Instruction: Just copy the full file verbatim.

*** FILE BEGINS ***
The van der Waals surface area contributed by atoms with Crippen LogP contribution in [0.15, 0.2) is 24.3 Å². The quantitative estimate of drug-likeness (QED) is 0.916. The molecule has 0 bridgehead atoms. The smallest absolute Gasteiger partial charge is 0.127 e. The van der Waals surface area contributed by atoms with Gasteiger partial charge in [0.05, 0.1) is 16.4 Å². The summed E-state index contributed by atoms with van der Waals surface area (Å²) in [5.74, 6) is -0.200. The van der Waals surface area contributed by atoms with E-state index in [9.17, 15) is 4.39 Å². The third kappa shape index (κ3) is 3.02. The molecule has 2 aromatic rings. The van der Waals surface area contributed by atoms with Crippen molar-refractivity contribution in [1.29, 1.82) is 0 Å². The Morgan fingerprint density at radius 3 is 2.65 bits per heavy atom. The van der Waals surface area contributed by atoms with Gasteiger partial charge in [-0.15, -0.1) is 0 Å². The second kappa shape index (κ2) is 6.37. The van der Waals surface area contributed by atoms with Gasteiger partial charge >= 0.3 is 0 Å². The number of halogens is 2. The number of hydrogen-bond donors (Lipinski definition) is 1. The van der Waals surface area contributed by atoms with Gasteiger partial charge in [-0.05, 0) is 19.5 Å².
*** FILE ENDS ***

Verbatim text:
The van der Waals surface area contributed by atoms with Crippen LogP contribution in [0.15, 0.2) is 24.3 Å². The quantitative estimate of drug-likeness (QED) is 0.916. The molecule has 0 bridgehead atoms. The smallest absolute Gasteiger partial charge is 0.127 e. The van der Waals surface area contributed by atoms with Gasteiger partial charge in [0.05, 0.1) is 16.4 Å². The summed E-state index contributed by atoms with van der Waals surface area (Å²) in [5.74, 6) is -0.200. The van der Waals surface area contributed by atoms with E-state index in [9.17, 15) is 4.39 Å². The third kappa shape index (κ3) is 3.02. The molecule has 2 aromatic rings. The van der Waals surface area contributed by atoms with Crippen molar-refractivity contribution in [1.29, 1.82) is 0 Å². The Morgan fingerprint density at radius 3 is 2.65 bits per heavy atom. The van der Waals surface area contributed by atoms with Gasteiger partial charge in [-0.15, -0.1) is 0 Å². The second kappa shape index (κ2) is 6.37. The van der Waals surface area contributed by atoms with Gasteiger partial charge >= 0.3 is 0 Å². The number of halogens is 2. The number of hydrogen-bond donors (Lipinski definition) is 1. The van der Waals surface area contributed by atoms with Gasteiger partial charge in [-0.05, 0) is 19.5 Å².